HOPE can be a lively place.

At HOPE, Inc., an outpatient treatment center in Tucson, people drop in for breakfast, organize community meetings and even host an occasional talent show.

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It’s almost incidental that everyone who visits or works here, including CEO Dan Haley, lives with a mental illness.

“From the myself to the janitor, we are people living with a mental illness,” Haley said. “I have a diagnosis of major depressive disorder, and I’m also a recovering alcoholic. I’ve been clean and sober for 22 years.”

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CEO Dan Haley (far right) has helped build a vibrant community at HOPE, Inc., a Tucson peer-run outpatient behavioral health and wellness center.

HOPE began in the early 1990s, as a series of informal coffee shop get-togethers that brought people living with mental illness together to hang out and share their stories, Haley said.

The word spread, and the get-togethers grew. Since then, HOPE has grown into an established peer-run center that saw more than 3,800 people in 2012 alone.

Most of HOPE’s members have limited means, and that’s not unusual. Data from the Substance Abuse and Mental Health Services Administration show that serious mental illness is most prevalent among those with the lowest income levels, and it’s a leading cause of homelessness as well.

When enrollment in AHCCCS, the state Medicaid system, froze and the state behavioral health program cut most of its services, people living in or near poverty with a mental illness were the most affected. Many turned to HOPE to find the care they needed.

“We were fortunate that...(the Community Partnership of Southern Arizona, the regional behavioral health authority) felt the need to keep those people engaged, so they funded a position for us to work with that population, and they formed their own volunteer-run force,” said Haley. “They independently ran their own groups, so that they wouldn’t lose that piece of their recovery.”

HOPE supported the volunteer effort because it recognizes the vicious circle that poverty and mental illness can create, Haley said.

“Either they’re on very low income or they’re on a fixed income ... and so by the time you pay for your housing, your bus pass and your food, it leaves very little,” he said. “Living with a mental illness and not having a lot of resources, you’re at the mercy of the AHCCCS program, which offers a great benefit, but it’s still not a private insurance.”

Christina Jasberg knows what it’s like to live at the mercy of the state’s behavioral health system. She has struggled with schizoaffective disorder and self-harm since her early 20s.

“I cut myself for the first time one night, and...from there it’s like a blur,” Jasberg said. “I’ve been in (more than) 80 different hospitalizations in psychiatric facilities.”

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Photo: Courtesy of Christina Jasberg

Christina Jasberg (far right) says her family's support has been critical throughout her life in recovery from schizoaffective disorder.

Unable to work, Jasberg survived on Social Security benefits with her parents’ help, and relied on the state system for care. Then, after years in recovery, she chose to enter the workforce.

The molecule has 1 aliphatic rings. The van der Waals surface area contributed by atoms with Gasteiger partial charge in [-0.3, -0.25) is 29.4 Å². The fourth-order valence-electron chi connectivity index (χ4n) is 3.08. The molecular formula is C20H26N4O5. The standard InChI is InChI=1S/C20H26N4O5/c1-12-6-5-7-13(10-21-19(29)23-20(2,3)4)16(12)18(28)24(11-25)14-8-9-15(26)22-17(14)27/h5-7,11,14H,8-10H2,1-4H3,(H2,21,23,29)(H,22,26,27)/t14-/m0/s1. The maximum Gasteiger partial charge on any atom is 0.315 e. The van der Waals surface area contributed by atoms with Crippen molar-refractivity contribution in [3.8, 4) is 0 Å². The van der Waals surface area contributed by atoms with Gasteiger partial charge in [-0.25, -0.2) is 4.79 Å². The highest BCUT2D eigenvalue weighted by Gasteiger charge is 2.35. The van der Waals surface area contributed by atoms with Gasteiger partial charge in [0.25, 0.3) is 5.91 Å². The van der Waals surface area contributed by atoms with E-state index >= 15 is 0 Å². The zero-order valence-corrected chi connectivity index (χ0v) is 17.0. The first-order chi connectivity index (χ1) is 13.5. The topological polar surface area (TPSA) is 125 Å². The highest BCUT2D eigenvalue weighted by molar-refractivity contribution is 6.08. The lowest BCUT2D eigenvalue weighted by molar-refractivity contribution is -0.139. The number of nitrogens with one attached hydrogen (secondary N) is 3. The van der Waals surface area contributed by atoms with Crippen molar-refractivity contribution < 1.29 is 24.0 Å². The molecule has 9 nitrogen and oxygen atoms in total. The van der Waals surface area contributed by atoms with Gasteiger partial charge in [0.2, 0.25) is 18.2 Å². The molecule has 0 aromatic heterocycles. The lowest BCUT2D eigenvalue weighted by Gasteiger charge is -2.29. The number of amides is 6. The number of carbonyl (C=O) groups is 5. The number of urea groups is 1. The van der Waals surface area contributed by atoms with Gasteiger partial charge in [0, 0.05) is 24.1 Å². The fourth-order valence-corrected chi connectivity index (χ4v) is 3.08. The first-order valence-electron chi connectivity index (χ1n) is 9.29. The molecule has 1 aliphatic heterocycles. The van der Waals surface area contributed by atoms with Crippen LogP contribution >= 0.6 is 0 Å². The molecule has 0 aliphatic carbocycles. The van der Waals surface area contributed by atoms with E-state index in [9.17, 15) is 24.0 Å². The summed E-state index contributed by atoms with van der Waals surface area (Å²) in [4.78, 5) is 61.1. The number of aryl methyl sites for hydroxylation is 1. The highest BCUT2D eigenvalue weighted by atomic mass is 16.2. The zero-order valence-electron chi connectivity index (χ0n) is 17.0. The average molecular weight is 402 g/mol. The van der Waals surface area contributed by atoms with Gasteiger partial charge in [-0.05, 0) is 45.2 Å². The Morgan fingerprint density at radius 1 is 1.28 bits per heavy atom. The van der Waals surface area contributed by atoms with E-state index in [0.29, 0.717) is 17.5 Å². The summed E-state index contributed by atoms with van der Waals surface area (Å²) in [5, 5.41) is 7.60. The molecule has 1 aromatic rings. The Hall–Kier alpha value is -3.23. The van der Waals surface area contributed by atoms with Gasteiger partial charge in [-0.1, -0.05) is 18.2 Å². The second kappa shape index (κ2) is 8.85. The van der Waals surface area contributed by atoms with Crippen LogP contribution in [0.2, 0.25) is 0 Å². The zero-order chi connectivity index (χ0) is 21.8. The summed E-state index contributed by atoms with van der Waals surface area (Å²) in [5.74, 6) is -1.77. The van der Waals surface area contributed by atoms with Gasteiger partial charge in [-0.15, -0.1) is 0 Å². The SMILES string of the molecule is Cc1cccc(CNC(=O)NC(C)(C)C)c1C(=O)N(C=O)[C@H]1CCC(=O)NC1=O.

When medical issues forced her to stop working again two years later, she faced Arizona’s new landscape of care. With changes to the AHCCCS system, Jasberg now made too much money from her disability benefits to qualify for the services she once had. Most importantly, she lost coverage of a medication that was critical for managing her condition, and began to spiral out of control.

“My rage was so much that I was either going to hurt myself or someone else,” Jasberg recalled. “In the end, I chose myself. I took a large overdose and wound up in the ICU for 4 days. I almost lost my life because I didn’t have the medication I needed.”

The medication cost nearly $1,000 a month, far more than Jasberg or her family could afford.

Eventually, they were able to locate a generic version of the drug, only available in Canada, at a tenth of that price, Jasberg said. But, for Jasberg’s parents, who are retired elementary school teachers, it’s still a hardship.

“I wish they could have better for themselves," Jasberg said. "they’ve helped me throughout my life with my own recovery, And a lot of people don’t have anybody.”

Now, Jasberg is preparing to return to school, and currently works at HOPE, Inc., where she coaches others in recovery. She also blogs about her experiences, and has been profiled on the podcast series The JV Club.

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Christina Jasberg coaches others in recovery at HOPE, Inc.

Jasberg has become a passionate advocate for a state system that helps people with scant resources, like her, have a chance at a better life.

“I’ve seen it over and over...people get well, but they need the support to be there, and part of it is economical,” Jasberg said. “If we want people to strive...want to be part of society and...better their lives, we have to give them a good base, a solid foundation to start from.”

At HOPE, Haley said he works to build a part of that foundation every day, and he starts with a sense of purpose.

“People need to feel like they have a purpose," he said. "And, it’s corny, but they need to have hope. I used to say when I first got here, ‘we offer you hope until you can find it.’"

And, while hope may not be able to end all poverty or heal all wounds, Haley said it can go a long, long way.

This story is part of Arizona Public Media's week-long series on poverty.